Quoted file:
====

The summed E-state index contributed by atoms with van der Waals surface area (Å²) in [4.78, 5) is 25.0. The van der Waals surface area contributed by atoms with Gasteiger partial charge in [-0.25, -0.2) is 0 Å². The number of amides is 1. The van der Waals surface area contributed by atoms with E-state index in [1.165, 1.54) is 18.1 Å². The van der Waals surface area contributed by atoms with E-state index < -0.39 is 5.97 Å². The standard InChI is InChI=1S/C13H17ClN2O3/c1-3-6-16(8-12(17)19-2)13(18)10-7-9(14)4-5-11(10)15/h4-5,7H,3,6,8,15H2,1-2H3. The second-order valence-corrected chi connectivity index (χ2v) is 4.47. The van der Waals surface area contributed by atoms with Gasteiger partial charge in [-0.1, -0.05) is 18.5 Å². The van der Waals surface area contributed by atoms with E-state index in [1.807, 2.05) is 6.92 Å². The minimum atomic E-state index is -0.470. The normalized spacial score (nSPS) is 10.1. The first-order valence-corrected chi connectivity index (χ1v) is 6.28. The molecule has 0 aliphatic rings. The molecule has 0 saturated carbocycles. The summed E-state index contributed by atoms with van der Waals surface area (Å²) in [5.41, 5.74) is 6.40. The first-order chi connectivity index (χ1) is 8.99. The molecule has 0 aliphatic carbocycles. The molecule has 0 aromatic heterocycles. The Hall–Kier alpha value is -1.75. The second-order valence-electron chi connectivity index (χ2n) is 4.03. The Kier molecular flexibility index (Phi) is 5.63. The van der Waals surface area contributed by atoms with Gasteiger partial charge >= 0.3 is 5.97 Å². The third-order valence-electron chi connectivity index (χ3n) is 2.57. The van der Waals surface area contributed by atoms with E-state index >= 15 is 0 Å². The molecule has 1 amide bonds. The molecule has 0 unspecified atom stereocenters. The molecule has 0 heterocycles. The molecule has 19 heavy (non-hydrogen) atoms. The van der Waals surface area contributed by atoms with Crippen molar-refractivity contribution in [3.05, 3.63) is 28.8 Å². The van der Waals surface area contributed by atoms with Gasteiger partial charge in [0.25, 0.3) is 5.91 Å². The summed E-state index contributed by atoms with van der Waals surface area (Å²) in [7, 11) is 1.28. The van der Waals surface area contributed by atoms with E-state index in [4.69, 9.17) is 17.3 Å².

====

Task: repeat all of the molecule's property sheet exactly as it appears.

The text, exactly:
The summed E-state index contributed by atoms with van der Waals surface area (Å²) in [4.78, 5) is 25.0. The van der Waals surface area contributed by atoms with Gasteiger partial charge in [-0.25, -0.2) is 0 Å². The number of amides is 1. The van der Waals surface area contributed by atoms with E-state index in [1.165, 1.54) is 18.1 Å². The van der Waals surface area contributed by atoms with E-state index < -0.39 is 5.97 Å². The standard InChI is InChI=1S/C13H17ClN2O3/c1-3-6-16(8-12(17)19-2)13(18)10-7-9(14)4-5-11(10)15/h4-5,7H,3,6,8,15H2,1-2H3. The second-order valence-corrected chi connectivity index (χ2v) is 4.47. The van der Waals surface area contributed by atoms with Gasteiger partial charge in [-0.1, -0.05) is 18.5 Å². The van der Waals surface area contributed by atoms with E-state index in [1.807, 2.05) is 6.92 Å². The minimum atomic E-state index is -0.470. The normalized spacial score (nSPS) is 10.1. The first-order valence-corrected chi connectivity index (χ1v) is 6.28. The molecule has 0 aliphatic rings. The molecule has 0 saturated carbocycles. The summed E-state index contributed by atoms with van der Waals surface area (Å²) in [5.41, 5.74) is 6.40. The first-order chi connectivity index (χ1) is 8.99. The molecule has 0 aliphatic carbocycles. The molecule has 0 aromatic heterocycles. The Hall–Kier alpha value is -1.75. The second-order valence-electron chi connectivity index (χ2n) is 4.03. The Kier molecular flexibility index (Phi) is 5.63. The van der Waals surface area contributed by atoms with Gasteiger partial charge >= 0.3 is 5.97 Å². The third-order valence-electron chi connectivity index (χ3n) is 2.57. The van der Waals surface area contributed by atoms with E-state index >= 15 is 0 Å². The molecule has 1 amide bonds. The molecule has 0 unspecified atom stereocenters. The molecule has 0 heterocycles. The molecule has 19 heavy (non-hydrogen) atoms. The van der Waals surface area contributed by atoms with Crippen molar-refractivity contribution in [3.05, 3.63) is 28.8 Å². The van der Waals surface area contributed by atoms with Gasteiger partial charge in [0.25, 0.3) is 5.91 Å². The summed E-state index contributed by atoms with van der Waals surface area (Å²) in [7, 11) is 1.28. The van der Waals surface area contributed by atoms with E-state index in [4.69, 9.17) is 17.3 Å².